Dr. Coonan spoke to "Nurse Leader" about returning to his alma mater to lead its College of Nursing and Public Health.
In an interview published by Nurse Leader, Patrick Coonan ’78, Ed.D., dean of the College of Nursing and Public Health, spoke candidly with reporter Launette Woolforde about his career and decision to be a nurse, his growth as a leader in the profession and returning to his alma mater as dean. Below are some excerpts.
LW: Tell me a little about why you chose nursing, or did nursing choose you?
PC: I get that question a lot. I chose nursing. I wasn’t always sure of what I wanted to do. As a teenager, I was a volunteer in the fire department, and through that, I learned about emergency care. In those days, there was really no such thing as an EMT [emergency medical technician] or paramedic. So when the EMT program came out in New York, I took the first class. During that time, I also drove a private ambulance for a while, again because I had this interest in health care. I went to college in pursuit of a degree in pharmacy, but in my first semester, I quickly realized that was not for me. Still, that drive for a career in health care persisted. Over the following three to four years, through the work I was doing and conversations with friends, I gained exposure to nursing and became very interested in it. I applied to several schools, got accepted at Adelphi (which was my first choice), and as the saying goes, “The rest is history.”
LW: How does it feel to be back at the school that launched your entry into the nursing profession?
PC: It feels great! …This is the school that made a nurse out of me, and I came back here firmly believing that there was no one who was going to do this job better than me. And I told the team that during my interview process. I said, “This is my home. This is where I went to school. There will be no one that you can hire that will do this job with as much passion as I will.” I have a vested interest in making this school the best it can possibly be. I never imagined I’d be the dean here. Quite frankly, I was a good student, but I was no superstar. So, to be able to sit here and say a “good” student wound up being the dean speaks volumes to the great journey I’ve had.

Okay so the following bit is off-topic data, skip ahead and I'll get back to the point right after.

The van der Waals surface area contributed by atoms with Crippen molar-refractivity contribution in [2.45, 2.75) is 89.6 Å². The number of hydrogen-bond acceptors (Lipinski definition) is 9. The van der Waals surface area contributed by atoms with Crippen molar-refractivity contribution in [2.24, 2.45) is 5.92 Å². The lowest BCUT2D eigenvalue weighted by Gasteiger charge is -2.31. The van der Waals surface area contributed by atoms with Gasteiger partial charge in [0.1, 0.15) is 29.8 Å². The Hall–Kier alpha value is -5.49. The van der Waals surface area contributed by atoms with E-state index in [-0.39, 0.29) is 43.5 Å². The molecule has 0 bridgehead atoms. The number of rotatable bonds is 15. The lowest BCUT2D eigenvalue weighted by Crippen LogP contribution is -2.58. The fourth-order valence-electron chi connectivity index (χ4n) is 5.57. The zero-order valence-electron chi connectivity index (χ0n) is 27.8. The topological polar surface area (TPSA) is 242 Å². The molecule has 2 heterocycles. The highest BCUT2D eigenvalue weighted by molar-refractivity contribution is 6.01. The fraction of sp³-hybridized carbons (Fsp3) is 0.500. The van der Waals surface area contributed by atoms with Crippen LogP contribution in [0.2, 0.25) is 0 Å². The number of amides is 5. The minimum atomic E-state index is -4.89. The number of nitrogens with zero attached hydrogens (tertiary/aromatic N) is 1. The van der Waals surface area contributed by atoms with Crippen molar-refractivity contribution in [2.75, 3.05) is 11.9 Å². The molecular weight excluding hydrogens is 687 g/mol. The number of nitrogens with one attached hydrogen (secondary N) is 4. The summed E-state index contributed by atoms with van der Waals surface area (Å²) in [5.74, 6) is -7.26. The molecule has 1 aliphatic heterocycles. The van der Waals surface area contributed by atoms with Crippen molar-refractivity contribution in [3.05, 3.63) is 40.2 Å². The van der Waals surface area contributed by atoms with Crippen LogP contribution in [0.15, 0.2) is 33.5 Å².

LW: The School of Nursing is now the College of Nursing and Public Health. Talk to me about that journey.
PC: I love to see progress, and this growth and expansion of the College of Nursing and Public Health is an amazing one. At one time, we had 465 students, 10 faculty, 1 graduate program, and no Ph.D. program. Now, there are 50 faculty and 20 staff, 1,600 students, programs at the undergraduate, graduate and doctoral level, and a new state-of-the-art building well underway.
LW: What are some of the strategies you’ve implemented to achieve your outcomes?
PC: It’s important to me that the graduates reflect the caliber of nursing we embody at the College, and the University for that matter. I spent a significant amount of time carefully selecting faculty. We came together and raised admission criteria for students while simultaneously assuring that our curriculum was stringent and rigorous. We keep raising the bar, and the students in turn continue to meet our expectations, thus raising the bar even higher. It’s a pleasure when I talk to my peers in the community and they tell me, “Pat, we love having your students” or “we love having your graduates.” This is the type of feedback that keeps me certain that our program is on track.
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